Comprising an upscale restaurant, several casual kitchens, and a catering team, Mezza wears a few different faces, but all of them are distinctly Lebanese. That is to say, they celebrate fresh seafood, vibrant veggies, and juicy meats, seasoned with olive oil, garlic, lemon, and herbs. At the Quinpool location, chefs craft hot and cold mezzet—small plates—such as baba ghanouj and Lebanese sausages, warming up appetites for lamb and beef kabobs served on plates piled with rice, potatoes, and seasonal produce. Servers help quell the spiciness of the accompanying chili sauce by pouring local beers, Lebanese wines, and colorfully potent cocktails directly into guests' mouths. On some nights, live music from the strings of a traditional oud wafts through the sleek but earthy space.
As for Mezza's other locations, chicken shawarma and all-beef donair can be savored as late as 4 a.m. at the Barrington Street location. It can be sure of drawing a crowd even into the wee hours—Mezza perennially tops The Coast’s readers’ poll for Best Middle Eastern/Persian restaurant. Explaining its streak of wins in 2012, The Coast wrote: “It’s simple—the food is fresh, high quality and tasty.”
The chefs at Caribbean Twist import near-meridian flavours all the way up the globe to Halifax with their spicy jerk chicken, stewed oxtail, and vegetarian curry potato roti wraps. The staff expects some confusion from those who are new to Caribbean food, but have taken measures to preemptively stave off any anxiety. They included a short FAQ section to the menu to answer such important basic questions as "What's ackee?," "Is everything hot and spicy?," and "What animal does oxtail come from?" Their insistence that every bite and sip be true to its Jamaican roots extends all the way to the dessert menu, which is drawn up by resident baker Fatima Adam. Fatima crafts all desserts in-house, including mango cheesecake, coconut cream pie, and basbousa, a sweet cornbread-like cake soaked in syrup.
This commitment to crafting exotic dishes and fresh jamaican patties has earned Caribbean Twist an army of avid fans and awards, including Best Desserts Category for Eastlink Magazine's "Nova Scotia's Best" and their jerk chicken winning the 2011 North-End Community Cook-Off. When a zoning issue threatened to permanently close the café in 2010, these loyal patrons rose up and helped save the modest eatery.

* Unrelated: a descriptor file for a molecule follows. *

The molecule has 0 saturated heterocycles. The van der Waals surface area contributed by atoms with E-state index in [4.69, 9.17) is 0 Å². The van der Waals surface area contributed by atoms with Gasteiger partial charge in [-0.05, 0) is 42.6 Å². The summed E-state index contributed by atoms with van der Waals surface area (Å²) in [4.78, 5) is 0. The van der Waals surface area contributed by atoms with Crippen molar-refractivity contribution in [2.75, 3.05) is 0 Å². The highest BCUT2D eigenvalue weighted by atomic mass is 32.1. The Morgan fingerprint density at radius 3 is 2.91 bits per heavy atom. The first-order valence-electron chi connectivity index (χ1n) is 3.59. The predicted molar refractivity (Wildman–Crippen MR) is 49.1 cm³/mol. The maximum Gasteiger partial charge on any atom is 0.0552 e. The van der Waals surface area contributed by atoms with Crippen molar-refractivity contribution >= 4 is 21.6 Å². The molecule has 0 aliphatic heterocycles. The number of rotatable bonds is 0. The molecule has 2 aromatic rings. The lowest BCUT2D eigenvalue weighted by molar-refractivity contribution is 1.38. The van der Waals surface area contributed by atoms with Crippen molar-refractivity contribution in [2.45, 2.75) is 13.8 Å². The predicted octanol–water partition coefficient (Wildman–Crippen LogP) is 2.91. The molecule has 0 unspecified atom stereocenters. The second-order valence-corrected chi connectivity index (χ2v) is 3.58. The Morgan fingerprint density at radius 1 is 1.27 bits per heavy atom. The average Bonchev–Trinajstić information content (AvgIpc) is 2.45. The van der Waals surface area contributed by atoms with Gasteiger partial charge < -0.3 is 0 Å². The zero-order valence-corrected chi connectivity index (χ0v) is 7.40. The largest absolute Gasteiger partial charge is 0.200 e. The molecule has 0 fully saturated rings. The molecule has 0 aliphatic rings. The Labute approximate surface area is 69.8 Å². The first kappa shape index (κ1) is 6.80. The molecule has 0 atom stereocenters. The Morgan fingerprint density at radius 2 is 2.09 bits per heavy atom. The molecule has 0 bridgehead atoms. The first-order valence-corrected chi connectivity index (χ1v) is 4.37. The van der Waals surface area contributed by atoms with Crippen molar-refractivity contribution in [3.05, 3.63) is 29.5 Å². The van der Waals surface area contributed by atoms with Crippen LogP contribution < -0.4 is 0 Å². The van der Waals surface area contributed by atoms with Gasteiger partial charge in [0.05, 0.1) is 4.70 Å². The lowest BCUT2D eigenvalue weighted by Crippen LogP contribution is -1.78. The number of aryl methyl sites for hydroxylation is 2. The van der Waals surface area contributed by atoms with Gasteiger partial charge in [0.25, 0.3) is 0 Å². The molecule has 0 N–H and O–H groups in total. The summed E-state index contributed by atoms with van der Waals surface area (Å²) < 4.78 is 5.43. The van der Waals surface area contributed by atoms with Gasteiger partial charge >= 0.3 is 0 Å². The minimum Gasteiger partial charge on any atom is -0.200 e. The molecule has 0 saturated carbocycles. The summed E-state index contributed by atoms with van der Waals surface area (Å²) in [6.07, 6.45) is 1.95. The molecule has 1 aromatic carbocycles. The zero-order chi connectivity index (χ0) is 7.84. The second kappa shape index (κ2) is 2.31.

As Seasons by Atlantica's sous chef Brenan Madill says, "You are only as good as your last performance." Luckily he and Executive Chef Luis Clavel have put on plenty of award-winning productions. Madill's commendations include the 2012 title of Apex Junior Chef of the Year, whereas Clavel's countless awards earned him the opportunity to cook at the James Beard House on behalf of Atlantic Canada.
The duo keep its performances great by updating classic dishes with unexpected twists. Instead of beef stew, their stew is studded with scallops, mussels, chorizo, and lobster, and their pan-seared strip loin is paired with a "chili" made from king mushrooms and potatoes. The meals are hearty, for sure, but guests would do well to save room for equally surprising desserts, such as a "lollipop" that's actually a brownie chunk dipped in chocolate. Atlantica has breakfast and lunch service as well, which is great considering that some people get hungry before sundown.
Within a former fish-processing plant now incorporated into the Fisheries Museum of the Atlantic, The Old Fish Factory Restaurant & Ice House Bar slings seafood culled from the fresh catches of top local suppliers. As guests peer out onto the harbour from the dining room or inhale salty ocean air on the wharf-side patio, they can feast upon homemade seafood chowders or ale-battered fish 'n' chips as well as Canadian rib-eye steaks and vegetarian pastas.
In addition to scenic views and succulent shellfish, a variety of events keeps regulars coming back for seconds. Thursday-night meetings of the Rum Club spark lively conversations about the beloved seafaring libation, and occasional live music enchants guests with toe-tapping rhythms and fiddlers that play with swordfish instead of bows.
For more than 18 years, Waves Seafood and Grill has used only the finest ocean specimens to fill its menu. Blending seafood and casual dining fare, its appetizers include such dishes as flash-fried calamari and potato skins. Main courses include seafood combos that pair haddock with clams, scallops, or shrimp, as well as clam platters that feature whole Digby clams hand dipped in Waves’ special batter. Waves encourages everyone to indulge in its Spoil Yourself menu, which showcases seafood delights such as the Fishermen’s Platter—a combination of haddock, scallops, shrimp, and clams deep fried in Waves’ batter.
For diners who prefer land-dwelling fare, a robust burger menu offers 6-ounce handmade patties paired with savoury toppings. Charlotte, Waves’ resident baker, also hand makes the eatery’s desserts, which include offerings such as lemon meringue pie, apple pie à la mode, and key-lime cheesecake.
The heat that emanates from an open-flame grill warms Ryan Duffy?s Steak & Seafood?s kitchen, where chefs grill steaks in seven different styles?from the flame-caressed ?blue rare? to the gently charred ?well done.? Winning a Consumer Choice Halifax award for Fine Dining for the past four years in a row, the restaurant's mission to plate the perfect steak begins long before each tender slice of meat hits the flame. The succulent flavour in each bite of the AAA tenderloins and Alberta AAA striploins comes from dry-aging them in a climate-controlled chamber for 28 days. Once the steaks have matured enough, staff members cut, weigh, and cook them before serving them, with the charred exteriors and warm, red centres standing out among the dining room?s white linen tablecloths.